Abstract

Of paramount importance to our ability to assess seismic hazards in the New Madrid Seismic Zone is determining accurate estimates of the magnitudes of the 1811-1812 events. Based on intensity determinations, moment magnitudes for the three largest 1811-1812 earthquakes are estimated to be between M 7.8 and 8.1. Earthquakes of these large magnitudes suggest coseismic fault rupture lengths in excess of 100 km for each event, yet the only clear case of coseismic surface deformation occurred during the February 7, M 8.0 earthquake when uplift occurred over a distance of 32 km along the Reelfoot Fault scarp.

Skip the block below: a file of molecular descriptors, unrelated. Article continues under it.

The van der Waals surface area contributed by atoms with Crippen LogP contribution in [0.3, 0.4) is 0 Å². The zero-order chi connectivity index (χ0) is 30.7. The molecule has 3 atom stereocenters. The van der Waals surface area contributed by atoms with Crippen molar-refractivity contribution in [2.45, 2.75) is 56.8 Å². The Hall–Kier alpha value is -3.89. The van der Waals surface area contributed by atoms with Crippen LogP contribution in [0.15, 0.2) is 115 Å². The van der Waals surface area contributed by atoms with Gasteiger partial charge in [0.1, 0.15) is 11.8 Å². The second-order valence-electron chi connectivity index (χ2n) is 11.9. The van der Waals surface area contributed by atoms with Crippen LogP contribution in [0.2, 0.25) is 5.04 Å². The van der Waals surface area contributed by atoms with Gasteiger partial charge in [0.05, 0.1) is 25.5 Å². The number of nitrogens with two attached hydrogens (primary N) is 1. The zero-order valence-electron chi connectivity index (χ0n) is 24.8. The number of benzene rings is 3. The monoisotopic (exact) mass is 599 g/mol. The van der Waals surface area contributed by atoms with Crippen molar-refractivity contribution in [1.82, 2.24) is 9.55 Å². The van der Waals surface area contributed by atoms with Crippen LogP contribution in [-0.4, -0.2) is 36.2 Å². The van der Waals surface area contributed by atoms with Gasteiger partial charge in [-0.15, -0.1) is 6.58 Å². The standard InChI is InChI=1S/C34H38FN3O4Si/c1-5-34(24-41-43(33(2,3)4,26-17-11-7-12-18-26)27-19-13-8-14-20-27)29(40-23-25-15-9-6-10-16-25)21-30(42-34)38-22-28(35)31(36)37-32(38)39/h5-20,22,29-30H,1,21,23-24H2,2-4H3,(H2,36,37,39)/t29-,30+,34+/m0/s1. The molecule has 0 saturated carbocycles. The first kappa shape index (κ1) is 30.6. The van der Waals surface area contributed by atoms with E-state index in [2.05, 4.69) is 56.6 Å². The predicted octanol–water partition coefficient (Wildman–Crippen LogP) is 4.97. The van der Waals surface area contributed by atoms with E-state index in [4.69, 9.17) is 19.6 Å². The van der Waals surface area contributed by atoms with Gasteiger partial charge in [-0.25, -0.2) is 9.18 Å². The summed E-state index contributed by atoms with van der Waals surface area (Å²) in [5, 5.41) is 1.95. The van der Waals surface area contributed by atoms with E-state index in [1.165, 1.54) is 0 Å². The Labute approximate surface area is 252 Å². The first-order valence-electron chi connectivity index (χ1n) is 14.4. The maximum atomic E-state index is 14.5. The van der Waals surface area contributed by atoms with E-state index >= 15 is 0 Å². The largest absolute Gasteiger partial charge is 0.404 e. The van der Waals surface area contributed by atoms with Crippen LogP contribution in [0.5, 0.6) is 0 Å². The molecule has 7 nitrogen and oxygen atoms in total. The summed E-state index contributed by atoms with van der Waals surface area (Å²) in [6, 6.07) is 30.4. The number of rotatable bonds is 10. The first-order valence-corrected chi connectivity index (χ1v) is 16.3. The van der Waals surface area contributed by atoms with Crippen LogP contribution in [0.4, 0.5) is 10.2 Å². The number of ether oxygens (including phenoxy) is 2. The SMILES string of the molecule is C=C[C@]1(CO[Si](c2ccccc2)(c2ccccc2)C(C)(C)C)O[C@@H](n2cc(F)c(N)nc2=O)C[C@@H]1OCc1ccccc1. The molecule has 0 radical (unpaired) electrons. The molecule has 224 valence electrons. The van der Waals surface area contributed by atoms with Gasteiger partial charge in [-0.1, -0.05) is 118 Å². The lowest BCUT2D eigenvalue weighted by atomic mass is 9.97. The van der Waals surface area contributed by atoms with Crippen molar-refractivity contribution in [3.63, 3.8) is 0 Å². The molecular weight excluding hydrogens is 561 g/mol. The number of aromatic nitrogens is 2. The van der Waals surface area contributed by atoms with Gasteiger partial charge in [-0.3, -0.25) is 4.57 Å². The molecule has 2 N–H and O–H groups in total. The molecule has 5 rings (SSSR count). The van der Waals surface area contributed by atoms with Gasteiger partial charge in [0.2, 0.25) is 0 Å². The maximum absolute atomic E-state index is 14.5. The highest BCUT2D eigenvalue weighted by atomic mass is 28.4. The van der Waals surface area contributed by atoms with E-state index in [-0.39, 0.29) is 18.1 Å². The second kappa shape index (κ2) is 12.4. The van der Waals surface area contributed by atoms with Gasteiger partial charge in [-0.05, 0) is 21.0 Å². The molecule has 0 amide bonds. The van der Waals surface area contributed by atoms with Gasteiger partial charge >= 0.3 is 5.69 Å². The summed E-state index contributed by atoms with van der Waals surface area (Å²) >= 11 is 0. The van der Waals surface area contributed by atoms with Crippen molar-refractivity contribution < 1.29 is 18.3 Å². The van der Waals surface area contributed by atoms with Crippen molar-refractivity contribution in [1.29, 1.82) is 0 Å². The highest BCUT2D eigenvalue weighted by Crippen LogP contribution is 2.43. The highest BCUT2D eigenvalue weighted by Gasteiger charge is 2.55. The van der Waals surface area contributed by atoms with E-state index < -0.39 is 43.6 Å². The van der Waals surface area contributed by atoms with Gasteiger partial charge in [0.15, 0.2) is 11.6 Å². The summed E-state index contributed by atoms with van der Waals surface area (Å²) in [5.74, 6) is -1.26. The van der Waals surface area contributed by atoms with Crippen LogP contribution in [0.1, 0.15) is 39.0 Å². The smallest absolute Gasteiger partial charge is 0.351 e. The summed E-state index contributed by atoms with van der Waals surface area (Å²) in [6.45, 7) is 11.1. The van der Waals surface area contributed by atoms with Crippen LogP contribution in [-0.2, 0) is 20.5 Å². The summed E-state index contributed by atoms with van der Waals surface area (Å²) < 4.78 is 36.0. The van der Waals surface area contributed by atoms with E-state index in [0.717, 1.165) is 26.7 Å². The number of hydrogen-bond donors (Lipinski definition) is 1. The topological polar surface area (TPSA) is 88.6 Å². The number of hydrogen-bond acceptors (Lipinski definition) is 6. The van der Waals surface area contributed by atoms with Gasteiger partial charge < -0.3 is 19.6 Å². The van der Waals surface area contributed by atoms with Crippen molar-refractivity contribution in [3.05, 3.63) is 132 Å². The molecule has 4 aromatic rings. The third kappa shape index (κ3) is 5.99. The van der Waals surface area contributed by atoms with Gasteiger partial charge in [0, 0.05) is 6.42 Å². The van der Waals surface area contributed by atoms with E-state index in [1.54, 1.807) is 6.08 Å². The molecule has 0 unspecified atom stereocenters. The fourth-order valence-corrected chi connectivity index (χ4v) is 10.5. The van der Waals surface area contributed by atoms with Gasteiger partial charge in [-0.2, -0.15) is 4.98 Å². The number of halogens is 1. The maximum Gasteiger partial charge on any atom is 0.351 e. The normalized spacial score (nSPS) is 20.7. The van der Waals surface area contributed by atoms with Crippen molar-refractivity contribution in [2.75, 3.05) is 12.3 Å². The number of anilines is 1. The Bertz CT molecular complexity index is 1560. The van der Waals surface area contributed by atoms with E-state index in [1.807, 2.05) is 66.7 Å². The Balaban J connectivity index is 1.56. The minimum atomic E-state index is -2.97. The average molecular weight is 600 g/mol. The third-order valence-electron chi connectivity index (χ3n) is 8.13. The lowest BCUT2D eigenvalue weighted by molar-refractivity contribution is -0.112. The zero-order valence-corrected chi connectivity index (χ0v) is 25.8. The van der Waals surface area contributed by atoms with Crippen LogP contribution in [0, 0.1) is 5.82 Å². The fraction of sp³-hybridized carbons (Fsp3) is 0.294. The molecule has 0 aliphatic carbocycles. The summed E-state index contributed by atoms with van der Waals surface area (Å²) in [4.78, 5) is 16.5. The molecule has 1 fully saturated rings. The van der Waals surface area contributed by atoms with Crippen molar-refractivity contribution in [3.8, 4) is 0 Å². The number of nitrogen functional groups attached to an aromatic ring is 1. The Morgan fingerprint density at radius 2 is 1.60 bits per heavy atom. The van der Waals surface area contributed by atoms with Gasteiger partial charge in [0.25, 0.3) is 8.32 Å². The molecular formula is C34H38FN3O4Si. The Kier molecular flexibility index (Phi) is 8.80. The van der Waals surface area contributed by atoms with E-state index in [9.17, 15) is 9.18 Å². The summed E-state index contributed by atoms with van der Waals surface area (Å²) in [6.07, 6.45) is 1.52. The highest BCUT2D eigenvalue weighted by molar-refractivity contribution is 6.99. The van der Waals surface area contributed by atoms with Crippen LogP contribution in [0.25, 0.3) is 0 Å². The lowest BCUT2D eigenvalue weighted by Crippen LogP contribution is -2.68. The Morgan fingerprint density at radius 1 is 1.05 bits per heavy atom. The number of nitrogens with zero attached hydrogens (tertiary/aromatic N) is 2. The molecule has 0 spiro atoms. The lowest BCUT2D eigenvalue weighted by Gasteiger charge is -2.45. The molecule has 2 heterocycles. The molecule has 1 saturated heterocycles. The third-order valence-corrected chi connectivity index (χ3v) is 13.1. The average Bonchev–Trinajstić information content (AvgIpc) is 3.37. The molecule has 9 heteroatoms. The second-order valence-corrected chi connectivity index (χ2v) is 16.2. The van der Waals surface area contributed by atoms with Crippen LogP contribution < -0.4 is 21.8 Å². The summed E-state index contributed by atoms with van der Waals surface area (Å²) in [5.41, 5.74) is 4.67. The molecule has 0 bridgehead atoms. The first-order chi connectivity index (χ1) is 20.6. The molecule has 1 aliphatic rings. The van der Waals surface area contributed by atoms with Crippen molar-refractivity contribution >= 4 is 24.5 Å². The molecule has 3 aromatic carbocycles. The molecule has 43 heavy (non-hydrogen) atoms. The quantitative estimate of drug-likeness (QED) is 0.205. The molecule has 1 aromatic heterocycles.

The Lake County uplift and the Reelfoot Fault scarp are within the northwest-trending central arm of the New Madrid Seismic Zone; however, contemporary seismicity in this part of the seismic zone extends beyond the Lake County uplift from New Madrid, Missouri, to near Dyersburg, Tennessee, a total distance of approximately 70 km. Although no fault scarp is present southeast of Reelfoot Lake, we believe that the Reelfoot Fault ruptured this entire length during the February 7 earthquake. A Mini-Sosie seismic-reflection line at Lane, Tennessee, shows evidence of a faulted asymmetric anticline along the projection of the Reelfoot Fault Zone. We believe that prehistoric and 1811-1812 coseismic uplift in the hanging wall of the Reelfoot Fault has caused subtle surface warping from Reelfoot Lake to Dyersburg. Evidence for this warping includes (1) a structural high on top of the Eocene strata in the projected hanging wall of the Reelfoot Fault, (2) a nearly continuous drainage divide on the hanging wall of the Reelfoot Fault that extends from the Mississippi River floodplain onto the uplands to near Dyersburg, (3) drainage-basin asymmetry suggesting a fault block margin along the southeastern projection of the Reelfoot Fault, (4) narrowing of the Obion River floodplain where the river crosses the fault, (5) possible warping of Obion River terraces and floodplain sediments across the fault, and (6) the formation of a temporary Lake Obion in the Obion River Valley on the footwall of the projected Reelfoot Fault.

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